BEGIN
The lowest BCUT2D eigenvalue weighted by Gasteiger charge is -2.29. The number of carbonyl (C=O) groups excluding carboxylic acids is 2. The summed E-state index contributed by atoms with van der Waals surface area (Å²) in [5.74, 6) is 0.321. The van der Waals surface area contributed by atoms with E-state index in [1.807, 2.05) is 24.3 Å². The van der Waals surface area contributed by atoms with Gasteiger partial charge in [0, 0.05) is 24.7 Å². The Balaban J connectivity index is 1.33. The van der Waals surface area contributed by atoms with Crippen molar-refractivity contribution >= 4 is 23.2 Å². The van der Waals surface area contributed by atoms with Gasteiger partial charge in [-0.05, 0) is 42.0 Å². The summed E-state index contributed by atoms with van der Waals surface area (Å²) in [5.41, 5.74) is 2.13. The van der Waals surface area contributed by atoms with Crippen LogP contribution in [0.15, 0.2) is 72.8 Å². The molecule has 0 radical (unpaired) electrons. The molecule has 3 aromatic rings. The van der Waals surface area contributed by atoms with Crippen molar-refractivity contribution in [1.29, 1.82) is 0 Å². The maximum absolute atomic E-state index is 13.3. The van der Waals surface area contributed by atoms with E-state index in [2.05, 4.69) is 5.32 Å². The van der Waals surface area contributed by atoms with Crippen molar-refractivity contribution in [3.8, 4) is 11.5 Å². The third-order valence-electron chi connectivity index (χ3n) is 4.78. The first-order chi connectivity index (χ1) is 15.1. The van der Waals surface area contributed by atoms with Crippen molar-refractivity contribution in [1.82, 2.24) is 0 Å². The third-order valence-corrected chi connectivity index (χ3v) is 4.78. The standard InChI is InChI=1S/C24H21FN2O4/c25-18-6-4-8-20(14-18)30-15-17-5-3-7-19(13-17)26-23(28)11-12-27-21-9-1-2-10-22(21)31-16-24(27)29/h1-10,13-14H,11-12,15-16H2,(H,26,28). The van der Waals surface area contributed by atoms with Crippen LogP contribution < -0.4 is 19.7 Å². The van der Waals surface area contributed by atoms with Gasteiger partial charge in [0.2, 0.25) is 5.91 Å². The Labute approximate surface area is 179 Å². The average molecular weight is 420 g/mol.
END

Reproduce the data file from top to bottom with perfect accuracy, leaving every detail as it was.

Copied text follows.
The lowest BCUT2D eigenvalue weighted by Gasteiger charge is -2.29. The number of carbonyl (C=O) groups excluding carboxylic acids is 2. The summed E-state index contributed by atoms with van der Waals surface area (Å²) in [5.74, 6) is 0.321. The van der Waals surface area contributed by atoms with E-state index in [1.807, 2.05) is 24.3 Å². The van der Waals surface area contributed by atoms with Gasteiger partial charge in [0, 0.05) is 24.7 Å². The Balaban J connectivity index is 1.33. The van der Waals surface area contributed by atoms with Crippen molar-refractivity contribution >= 4 is 23.2 Å². The van der Waals surface area contributed by atoms with Gasteiger partial charge in [-0.05, 0) is 42.0 Å². The summed E-state index contributed by atoms with van der Waals surface area (Å²) in [5.41, 5.74) is 2.13. The van der Waals surface area contributed by atoms with Crippen LogP contribution in [0.15, 0.2) is 72.8 Å². The molecule has 0 radical (unpaired) electrons. The molecule has 3 aromatic rings. The van der Waals surface area contributed by atoms with Crippen molar-refractivity contribution in [1.29, 1.82) is 0 Å². The maximum absolute atomic E-state index is 13.3. The van der Waals surface area contributed by atoms with E-state index in [2.05, 4.69) is 5.32 Å². The van der Waals surface area contributed by atoms with Crippen molar-refractivity contribution in [3.8, 4) is 11.5 Å². The third-order valence-electron chi connectivity index (χ3n) is 4.78. The first-order chi connectivity index (χ1) is 15.1. The van der Waals surface area contributed by atoms with Crippen molar-refractivity contribution in [1.82, 2.24) is 0 Å². The third-order valence-corrected chi connectivity index (χ3v) is 4.78. The standard InChI is InChI=1S/C24H21FN2O4/c25-18-6-4-8-20(14-18)30-15-17-5-3-7-19(13-17)26-23(28)11-12-27-21-9-1-2-10-22(21)31-16-24(27)29/h1-10,13-14H,11-12,15-16H2,(H,26,28). The van der Waals surface area contributed by atoms with Crippen LogP contribution < -0.4 is 19.7 Å². The van der Waals surface area contributed by atoms with Gasteiger partial charge in [0.2, 0.25) is 5.91 Å². The Labute approximate surface area is 179 Å². The average molecular weight is 420 g/mol.